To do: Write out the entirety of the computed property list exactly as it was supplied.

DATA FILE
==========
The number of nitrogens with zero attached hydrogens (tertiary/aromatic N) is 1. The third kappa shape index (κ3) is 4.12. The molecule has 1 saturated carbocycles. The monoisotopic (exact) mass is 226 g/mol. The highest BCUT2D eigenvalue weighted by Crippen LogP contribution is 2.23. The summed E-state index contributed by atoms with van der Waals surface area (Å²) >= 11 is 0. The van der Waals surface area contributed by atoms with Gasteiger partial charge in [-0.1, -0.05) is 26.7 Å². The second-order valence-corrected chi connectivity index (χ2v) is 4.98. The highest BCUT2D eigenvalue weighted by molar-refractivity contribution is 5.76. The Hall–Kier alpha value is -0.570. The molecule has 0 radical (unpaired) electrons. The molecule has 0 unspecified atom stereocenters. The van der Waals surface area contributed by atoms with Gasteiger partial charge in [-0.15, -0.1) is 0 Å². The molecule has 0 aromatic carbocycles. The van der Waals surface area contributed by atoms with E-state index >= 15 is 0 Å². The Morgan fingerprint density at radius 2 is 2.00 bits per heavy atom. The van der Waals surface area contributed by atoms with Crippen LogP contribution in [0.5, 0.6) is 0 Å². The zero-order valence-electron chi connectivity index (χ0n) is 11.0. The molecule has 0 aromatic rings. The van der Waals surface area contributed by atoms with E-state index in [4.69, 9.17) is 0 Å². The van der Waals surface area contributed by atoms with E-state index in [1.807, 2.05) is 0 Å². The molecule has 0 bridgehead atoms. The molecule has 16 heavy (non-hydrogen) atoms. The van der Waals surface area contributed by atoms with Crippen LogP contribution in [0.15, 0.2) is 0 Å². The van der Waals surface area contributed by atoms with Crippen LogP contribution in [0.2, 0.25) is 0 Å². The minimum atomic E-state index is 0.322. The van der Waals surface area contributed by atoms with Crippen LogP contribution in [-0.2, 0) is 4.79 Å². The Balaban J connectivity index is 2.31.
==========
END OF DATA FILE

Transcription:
The number of nitrogens with zero attached hydrogens (tertiary/aromatic N) is 1. The third kappa shape index (κ3) is 4.12. The molecule has 1 saturated carbocycles. The monoisotopic (exact) mass is 226 g/mol. The highest BCUT2D eigenvalue weighted by Crippen LogP contribution is 2.23. The summed E-state index contributed by atoms with van der Waals surface area (Å²) >= 11 is 0. The van der Waals surface area contributed by atoms with Gasteiger partial charge in [-0.1, -0.05) is 26.7 Å². The second-order valence-corrected chi connectivity index (χ2v) is 4.98. The highest BCUT2D eigenvalue weighted by molar-refractivity contribution is 5.76. The Hall–Kier alpha value is -0.570. The molecule has 0 radical (unpaired) electrons. The molecule has 0 unspecified atom stereocenters. The van der Waals surface area contributed by atoms with Gasteiger partial charge in [-0.15, -0.1) is 0 Å². The molecule has 0 aromatic carbocycles. The van der Waals surface area contributed by atoms with E-state index >= 15 is 0 Å². The Morgan fingerprint density at radius 2 is 2.00 bits per heavy atom. The van der Waals surface area contributed by atoms with Crippen LogP contribution in [0.5, 0.6) is 0 Å². The zero-order valence-electron chi connectivity index (χ0n) is 11.0. The molecule has 0 aromatic rings. The van der Waals surface area contributed by atoms with E-state index in [4.69, 9.17) is 0 Å². The van der Waals surface area contributed by atoms with E-state index in [1.807, 2.05) is 0 Å². The molecule has 0 bridgehead atoms. The molecule has 16 heavy (non-hydrogen) atoms. The van der Waals surface area contributed by atoms with Crippen LogP contribution in [0.15, 0.2) is 0 Å². The van der Waals surface area contributed by atoms with Crippen LogP contribution in [0.2, 0.25) is 0 Å². The minimum atomic E-state index is 0.322. The van der Waals surface area contributed by atoms with Crippen LogP contribution in [-0.2, 0) is 4.79 Å². The Balaban J connectivity index is 2.31.